3/4 S.C. 31 at 48, Joseph Larbi and Another v. Opanin Kwasi and Another (1950) 13 W.A.C.A. 81, Opanin Kwasi and Another v. Joseph Larbi and Another (Supra) Ahiwe Okere and Others v. Marcus Nwoke and Others (1991) 8 N. W.L.R. (Pt. 209) 317. I should also observe that where an arbitration under  customary  law  is  pronounced valid  and  binding,  it

would be repugnant to good sense and equity to allow the losing party to reject or resile from the decision of the arbitrators to which he had previously agreed. See Joseph Larbi and Another v. Opanin Kwast and Another (supra) and Agu v. Ikewibe (1991):1 N.W.L.R. (Pt. 180) 385.”

See also Ojibah v Ojibah (1991) 5 NWLR (Part 191) 296.

We are of the opinion that the plaintiff, who failed or refused to explore further customary channels of expressing his dissatisfaction with the outcome of the arbitration, aims to use the Court to recover what he lost. This  Court  will  not  lend itself  to  be  used  to  do  any act  which  will disparage the authority and lawful action of any traditional institution.

It is apparent that both parties relied on traditional history and acts of ownership in proof of their claims. These are two among five means of establishing title to land. See the case of Anagbado v. Faruk (2018) LPELR-44909 (SC) Pp. 21, Paras. B-D. It is trite law that a party who relies on proof by traditional history must establish the following facts:

  1. Who founded the land.
  2. How it was found.
  3. The particulars of the intervening owners without leaving any inexplicable gaps. See OLALEYE v. ADEJUMO (2005) All FWLR (Pt. 264) 827 at 843, paras G-H; CHIEF GODFREY OSSAI-UGBAH & ORS v. JOSEPH AGOLO (2014) LPELR-22189 (CA), p.20, paras. C-F; MOGAJI v. CADBURY NIG. LTD (1985) 2 NWLR (Pt. 7) 393.
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While the plaintiff averred that the disputed land was deforested by his grandfather  and  its  title  devolved  to  him  through  his  father,  the defendant stated that his father was the one who cleared the land. While the evidence of the defendant on this fact was materially corroborated by DW3, none of the plaintiff’s witnesses aside him testified on that fact. Considering the evidence of the parties marshalled in proof of their root of title, we find the narrative of the defendant to be more credible, cogent and plausible than that of the plaintiff. We so hold.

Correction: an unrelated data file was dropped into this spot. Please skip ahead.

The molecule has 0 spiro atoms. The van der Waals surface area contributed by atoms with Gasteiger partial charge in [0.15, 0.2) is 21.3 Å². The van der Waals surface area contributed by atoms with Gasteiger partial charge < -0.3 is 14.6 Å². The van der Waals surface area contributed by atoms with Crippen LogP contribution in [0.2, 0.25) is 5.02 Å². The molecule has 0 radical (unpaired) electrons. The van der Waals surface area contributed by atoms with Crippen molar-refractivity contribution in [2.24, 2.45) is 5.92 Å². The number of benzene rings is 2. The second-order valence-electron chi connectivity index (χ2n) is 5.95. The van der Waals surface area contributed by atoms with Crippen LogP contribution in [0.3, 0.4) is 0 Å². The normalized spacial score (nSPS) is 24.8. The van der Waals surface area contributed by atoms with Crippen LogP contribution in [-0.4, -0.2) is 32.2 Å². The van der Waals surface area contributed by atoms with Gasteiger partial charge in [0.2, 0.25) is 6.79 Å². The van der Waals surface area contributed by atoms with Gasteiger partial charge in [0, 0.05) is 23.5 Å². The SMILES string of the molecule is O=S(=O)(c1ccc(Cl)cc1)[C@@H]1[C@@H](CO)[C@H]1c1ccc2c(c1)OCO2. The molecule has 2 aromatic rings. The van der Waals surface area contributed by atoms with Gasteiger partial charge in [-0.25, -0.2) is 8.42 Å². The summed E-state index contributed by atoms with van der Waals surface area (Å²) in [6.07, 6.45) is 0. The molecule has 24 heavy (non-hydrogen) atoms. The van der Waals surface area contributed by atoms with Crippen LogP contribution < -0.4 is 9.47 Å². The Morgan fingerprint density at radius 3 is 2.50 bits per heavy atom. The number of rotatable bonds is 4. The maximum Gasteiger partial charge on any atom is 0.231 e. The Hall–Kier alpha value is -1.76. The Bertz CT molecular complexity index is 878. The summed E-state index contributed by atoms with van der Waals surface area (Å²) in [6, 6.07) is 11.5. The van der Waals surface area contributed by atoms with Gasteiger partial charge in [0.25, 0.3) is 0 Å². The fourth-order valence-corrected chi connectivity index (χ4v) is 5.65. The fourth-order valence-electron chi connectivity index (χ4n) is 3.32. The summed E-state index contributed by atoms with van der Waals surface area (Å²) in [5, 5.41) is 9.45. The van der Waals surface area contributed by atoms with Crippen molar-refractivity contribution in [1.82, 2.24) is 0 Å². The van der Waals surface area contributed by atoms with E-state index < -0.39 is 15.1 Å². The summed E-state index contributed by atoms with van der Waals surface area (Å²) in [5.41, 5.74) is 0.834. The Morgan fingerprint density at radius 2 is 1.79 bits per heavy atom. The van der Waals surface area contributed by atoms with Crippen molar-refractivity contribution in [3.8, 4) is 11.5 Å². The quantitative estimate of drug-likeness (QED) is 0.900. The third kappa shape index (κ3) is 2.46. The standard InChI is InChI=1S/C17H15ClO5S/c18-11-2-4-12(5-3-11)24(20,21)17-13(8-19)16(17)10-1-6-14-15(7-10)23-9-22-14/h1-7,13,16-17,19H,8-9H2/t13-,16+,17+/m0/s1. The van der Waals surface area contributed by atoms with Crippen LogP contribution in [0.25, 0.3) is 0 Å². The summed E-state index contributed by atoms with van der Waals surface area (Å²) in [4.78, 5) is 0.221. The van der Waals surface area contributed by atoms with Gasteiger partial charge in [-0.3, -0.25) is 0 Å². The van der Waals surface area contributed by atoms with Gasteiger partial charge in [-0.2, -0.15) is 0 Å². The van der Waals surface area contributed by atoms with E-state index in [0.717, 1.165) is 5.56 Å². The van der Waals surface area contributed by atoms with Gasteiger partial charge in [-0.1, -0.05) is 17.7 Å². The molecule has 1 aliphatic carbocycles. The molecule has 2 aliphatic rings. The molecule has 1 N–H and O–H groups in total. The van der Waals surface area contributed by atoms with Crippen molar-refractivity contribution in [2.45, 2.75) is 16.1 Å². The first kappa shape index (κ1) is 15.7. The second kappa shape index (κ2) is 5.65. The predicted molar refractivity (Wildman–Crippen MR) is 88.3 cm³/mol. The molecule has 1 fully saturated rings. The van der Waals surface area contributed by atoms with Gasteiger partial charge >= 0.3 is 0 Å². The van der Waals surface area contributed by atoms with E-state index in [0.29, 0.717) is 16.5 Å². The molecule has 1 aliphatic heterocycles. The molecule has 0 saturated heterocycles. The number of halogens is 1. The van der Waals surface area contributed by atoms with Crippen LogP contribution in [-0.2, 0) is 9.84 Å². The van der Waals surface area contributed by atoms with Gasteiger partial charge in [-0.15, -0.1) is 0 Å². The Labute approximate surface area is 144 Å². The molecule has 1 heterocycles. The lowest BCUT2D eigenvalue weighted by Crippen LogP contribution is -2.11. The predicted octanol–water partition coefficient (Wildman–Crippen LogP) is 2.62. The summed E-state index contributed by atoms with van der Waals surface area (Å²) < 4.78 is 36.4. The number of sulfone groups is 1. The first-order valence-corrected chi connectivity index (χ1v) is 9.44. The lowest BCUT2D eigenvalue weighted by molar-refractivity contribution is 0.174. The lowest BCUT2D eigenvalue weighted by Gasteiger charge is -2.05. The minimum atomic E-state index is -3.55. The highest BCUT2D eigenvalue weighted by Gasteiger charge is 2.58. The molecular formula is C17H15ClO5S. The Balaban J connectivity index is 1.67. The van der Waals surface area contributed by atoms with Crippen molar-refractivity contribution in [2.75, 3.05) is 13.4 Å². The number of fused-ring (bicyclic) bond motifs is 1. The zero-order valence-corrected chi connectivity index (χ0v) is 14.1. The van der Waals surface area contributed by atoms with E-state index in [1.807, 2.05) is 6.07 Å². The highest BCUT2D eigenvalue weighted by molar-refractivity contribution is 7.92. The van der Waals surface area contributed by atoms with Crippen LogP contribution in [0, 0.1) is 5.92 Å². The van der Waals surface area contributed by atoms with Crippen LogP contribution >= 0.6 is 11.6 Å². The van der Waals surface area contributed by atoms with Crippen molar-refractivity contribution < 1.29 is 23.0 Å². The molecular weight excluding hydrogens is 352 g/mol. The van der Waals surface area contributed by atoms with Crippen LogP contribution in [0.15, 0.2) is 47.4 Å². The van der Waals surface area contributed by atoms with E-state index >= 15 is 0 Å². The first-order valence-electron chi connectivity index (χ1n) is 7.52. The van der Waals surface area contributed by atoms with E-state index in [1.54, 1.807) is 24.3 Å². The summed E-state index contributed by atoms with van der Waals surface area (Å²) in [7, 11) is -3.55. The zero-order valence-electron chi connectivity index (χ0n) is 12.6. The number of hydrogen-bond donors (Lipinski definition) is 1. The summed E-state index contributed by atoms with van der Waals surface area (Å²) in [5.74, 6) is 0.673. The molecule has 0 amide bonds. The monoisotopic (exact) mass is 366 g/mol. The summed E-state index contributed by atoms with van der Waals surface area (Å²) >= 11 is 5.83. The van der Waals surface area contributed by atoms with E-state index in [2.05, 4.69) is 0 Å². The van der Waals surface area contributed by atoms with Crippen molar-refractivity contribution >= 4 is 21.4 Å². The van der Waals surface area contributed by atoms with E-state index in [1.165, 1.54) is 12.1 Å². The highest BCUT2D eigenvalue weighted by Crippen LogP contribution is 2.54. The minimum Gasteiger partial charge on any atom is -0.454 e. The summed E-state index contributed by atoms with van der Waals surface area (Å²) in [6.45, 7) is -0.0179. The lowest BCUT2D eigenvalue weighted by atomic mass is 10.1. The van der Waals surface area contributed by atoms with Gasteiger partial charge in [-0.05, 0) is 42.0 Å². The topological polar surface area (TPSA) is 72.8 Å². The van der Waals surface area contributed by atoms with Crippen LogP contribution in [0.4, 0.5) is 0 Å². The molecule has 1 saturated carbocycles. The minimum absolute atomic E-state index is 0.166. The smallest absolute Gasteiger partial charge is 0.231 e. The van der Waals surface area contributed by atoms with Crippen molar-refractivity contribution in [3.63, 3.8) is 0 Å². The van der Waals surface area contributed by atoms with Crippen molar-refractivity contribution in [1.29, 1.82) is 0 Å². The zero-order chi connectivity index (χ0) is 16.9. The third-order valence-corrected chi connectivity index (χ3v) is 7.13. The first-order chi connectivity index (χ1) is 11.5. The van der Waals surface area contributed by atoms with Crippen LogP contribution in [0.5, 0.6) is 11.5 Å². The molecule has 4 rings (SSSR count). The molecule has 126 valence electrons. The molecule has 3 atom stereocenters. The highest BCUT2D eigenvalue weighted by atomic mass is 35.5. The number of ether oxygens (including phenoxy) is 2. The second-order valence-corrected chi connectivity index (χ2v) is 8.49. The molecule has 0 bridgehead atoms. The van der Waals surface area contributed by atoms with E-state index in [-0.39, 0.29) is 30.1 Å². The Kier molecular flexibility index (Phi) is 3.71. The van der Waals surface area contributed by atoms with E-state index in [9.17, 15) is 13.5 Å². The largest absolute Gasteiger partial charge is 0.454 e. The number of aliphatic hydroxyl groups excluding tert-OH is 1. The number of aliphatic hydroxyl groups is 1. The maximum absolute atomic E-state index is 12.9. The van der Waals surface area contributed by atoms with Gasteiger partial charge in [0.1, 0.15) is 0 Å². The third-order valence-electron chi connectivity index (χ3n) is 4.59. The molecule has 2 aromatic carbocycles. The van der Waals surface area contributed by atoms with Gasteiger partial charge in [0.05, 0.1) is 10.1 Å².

We deem it necessary to examine the acts of ownership which both parties also relied on in their quest to prove their case. The plaintiff’s purported acts of ownership, which he had no authority to do as even he had told one of the women he placed in the disputed land that he does not know its owner, falls like a pack of cards when placed side by side with the invincible case of the defendant whose father owns the land and to whom the plaintiff’s father was a customary tenant. We so hold.

In view of the foregoing and based on the preponderance of evidence and balance of probabilities, the lone question for determination is answered in favour of the defendant. We find that the defendant has satisfactorily proved  his title  to  the disputed land. We  so hold. The plaintiff’s claim fails and it is hereby dismissed. The counterclaim of the defendant succeeds. Therefore, judgment is hereby entered in favour of the defendant against the plaintiff as follows: The title to the disputed land situate behind Day Secondary, Gwantu, Sanga LGA, Kaduna State is hereby declared in favour of the defendant against the plaintiff. The land is described as follows:

  1. a. North: bounds a stream which demarcates the defendant’s land with that of Bala Ancha who bought it from Musa Karma, my elder brother.
  2. b. East: bounds the farmlands of Ahmadu and Sabo, DW3, marked by a line of ticks.
  3. West: bounds  a  footpath which  cuts  through  the  defendant’s farmland.
  4. d. South: bounds a footpath which marks the defendant’s boundary with his farmlan

Cost of this action is assessed at the sum of N30,000.00 in favour of the defendant against the plaintiff.

Any  party  that  is  dissatisfied  with  this  decision  may  appeal  to  the Customary Court of Appeal, Kaduna within 30 days from today being 13th.